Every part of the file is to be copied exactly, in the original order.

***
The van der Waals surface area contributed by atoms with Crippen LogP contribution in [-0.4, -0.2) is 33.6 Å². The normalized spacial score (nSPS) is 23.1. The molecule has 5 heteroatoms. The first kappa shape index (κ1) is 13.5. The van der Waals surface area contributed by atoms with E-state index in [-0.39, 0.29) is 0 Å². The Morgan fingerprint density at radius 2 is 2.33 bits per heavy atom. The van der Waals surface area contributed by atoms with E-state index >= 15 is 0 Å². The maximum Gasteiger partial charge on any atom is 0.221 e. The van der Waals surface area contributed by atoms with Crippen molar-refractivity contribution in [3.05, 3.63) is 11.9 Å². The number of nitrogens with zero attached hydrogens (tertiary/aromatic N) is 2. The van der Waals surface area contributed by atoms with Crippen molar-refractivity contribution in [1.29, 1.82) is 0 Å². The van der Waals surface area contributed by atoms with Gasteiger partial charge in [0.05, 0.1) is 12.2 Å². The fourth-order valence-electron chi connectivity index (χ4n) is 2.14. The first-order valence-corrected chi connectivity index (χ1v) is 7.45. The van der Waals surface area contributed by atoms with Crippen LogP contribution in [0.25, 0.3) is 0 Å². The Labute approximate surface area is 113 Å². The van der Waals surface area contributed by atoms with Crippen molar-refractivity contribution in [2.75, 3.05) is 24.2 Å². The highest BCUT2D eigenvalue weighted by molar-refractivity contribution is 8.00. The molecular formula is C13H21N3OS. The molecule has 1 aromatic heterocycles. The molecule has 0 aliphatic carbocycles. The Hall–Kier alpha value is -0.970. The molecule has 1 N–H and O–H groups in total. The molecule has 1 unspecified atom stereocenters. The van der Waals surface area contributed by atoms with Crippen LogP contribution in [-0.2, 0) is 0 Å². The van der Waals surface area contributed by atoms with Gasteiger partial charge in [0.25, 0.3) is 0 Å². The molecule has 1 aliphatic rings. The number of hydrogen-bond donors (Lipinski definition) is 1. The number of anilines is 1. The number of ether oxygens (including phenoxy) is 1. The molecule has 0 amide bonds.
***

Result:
The van der Waals surface area contributed by atoms with Crippen LogP contribution in [-0.4, -0.2) is 33.6 Å². The normalized spacial score (nSPS) is 23.1. The molecule has 5 heteroatoms. The first kappa shape index (κ1) is 13.5. The van der Waals surface area contributed by atoms with E-state index in [-0.39, 0.29) is 0 Å². The Morgan fingerprint density at radius 2 is 2.33 bits per heavy atom. The van der Waals surface area contributed by atoms with E-state index >= 15 is 0 Å². The maximum Gasteiger partial charge on any atom is 0.221 e. The van der Waals surface area contributed by atoms with Crippen molar-refractivity contribution in [3.05, 3.63) is 11.9 Å². The number of nitrogens with zero attached hydrogens (tertiary/aromatic N) is 2. The van der Waals surface area contributed by atoms with Crippen molar-refractivity contribution in [1.29, 1.82) is 0 Å². The van der Waals surface area contributed by atoms with Gasteiger partial charge in [0.05, 0.1) is 12.2 Å². The fourth-order valence-electron chi connectivity index (χ4n) is 2.14. The first-order valence-corrected chi connectivity index (χ1v) is 7.45. The van der Waals surface area contributed by atoms with Crippen LogP contribution in [0.25, 0.3) is 0 Å². The Labute approximate surface area is 113 Å². The van der Waals surface area contributed by atoms with Crippen molar-refractivity contribution in [2.75, 3.05) is 24.2 Å². The highest BCUT2D eigenvalue weighted by molar-refractivity contribution is 8.00. The molecular formula is C13H21N3OS. The molecule has 1 aromatic heterocycles. The molecule has 0 aliphatic carbocycles. The Hall–Kier alpha value is -0.970. The molecule has 1 N–H and O–H groups in total. The molecule has 1 unspecified atom stereocenters. The van der Waals surface area contributed by atoms with Crippen LogP contribution in [-0.2, 0) is 0 Å². The van der Waals surface area contributed by atoms with Gasteiger partial charge in [0.25, 0.3) is 0 Å². The molecule has 1 aliphatic rings. The number of hydrogen-bond donors (Lipinski definition) is 1. The number of anilines is 1. The number of ether oxygens (including phenoxy) is 1. The molecule has 0 amide bonds.